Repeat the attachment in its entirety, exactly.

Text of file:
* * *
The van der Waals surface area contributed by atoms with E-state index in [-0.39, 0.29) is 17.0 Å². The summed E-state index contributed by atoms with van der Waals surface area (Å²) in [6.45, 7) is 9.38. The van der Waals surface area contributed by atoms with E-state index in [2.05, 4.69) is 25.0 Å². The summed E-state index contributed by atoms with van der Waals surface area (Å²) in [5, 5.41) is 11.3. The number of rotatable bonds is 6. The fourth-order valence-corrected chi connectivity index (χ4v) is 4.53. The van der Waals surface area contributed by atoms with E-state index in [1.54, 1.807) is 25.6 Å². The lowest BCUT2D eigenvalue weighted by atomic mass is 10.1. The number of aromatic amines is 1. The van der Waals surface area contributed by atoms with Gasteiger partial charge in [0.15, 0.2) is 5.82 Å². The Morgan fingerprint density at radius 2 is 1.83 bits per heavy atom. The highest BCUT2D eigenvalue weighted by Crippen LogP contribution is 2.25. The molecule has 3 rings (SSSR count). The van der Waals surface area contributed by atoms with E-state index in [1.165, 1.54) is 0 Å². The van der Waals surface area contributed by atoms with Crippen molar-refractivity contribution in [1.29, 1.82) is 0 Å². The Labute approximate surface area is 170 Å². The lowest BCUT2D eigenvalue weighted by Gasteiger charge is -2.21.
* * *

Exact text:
The van der Waals surface area contributed by atoms with E-state index in [-0.39, 0.29) is 17.0 Å². The summed E-state index contributed by atoms with van der Waals surface area (Å²) in [6.45, 7) is 9.38. The van der Waals surface area contributed by atoms with E-state index in [2.05, 4.69) is 25.0 Å². The summed E-state index contributed by atoms with van der Waals surface area (Å²) in [5, 5.41) is 11.3. The number of rotatable bonds is 6. The fourth-order valence-corrected chi connectivity index (χ4v) is 4.53. The van der Waals surface area contributed by atoms with E-state index in [1.54, 1.807) is 25.6 Å². The lowest BCUT2D eigenvalue weighted by atomic mass is 10.1. The number of aromatic amines is 1. The van der Waals surface area contributed by atoms with Gasteiger partial charge in [0.15, 0.2) is 5.82 Å². The Morgan fingerprint density at radius 2 is 1.83 bits per heavy atom. The highest BCUT2D eigenvalue weighted by Crippen LogP contribution is 2.25. The molecule has 3 rings (SSSR count). The van der Waals surface area contributed by atoms with E-state index in [1.165, 1.54) is 0 Å². The van der Waals surface area contributed by atoms with Crippen molar-refractivity contribution in [1.29, 1.82) is 0 Å². The Labute approximate surface area is 170 Å². The lowest BCUT2D eigenvalue weighted by Gasteiger charge is -2.21.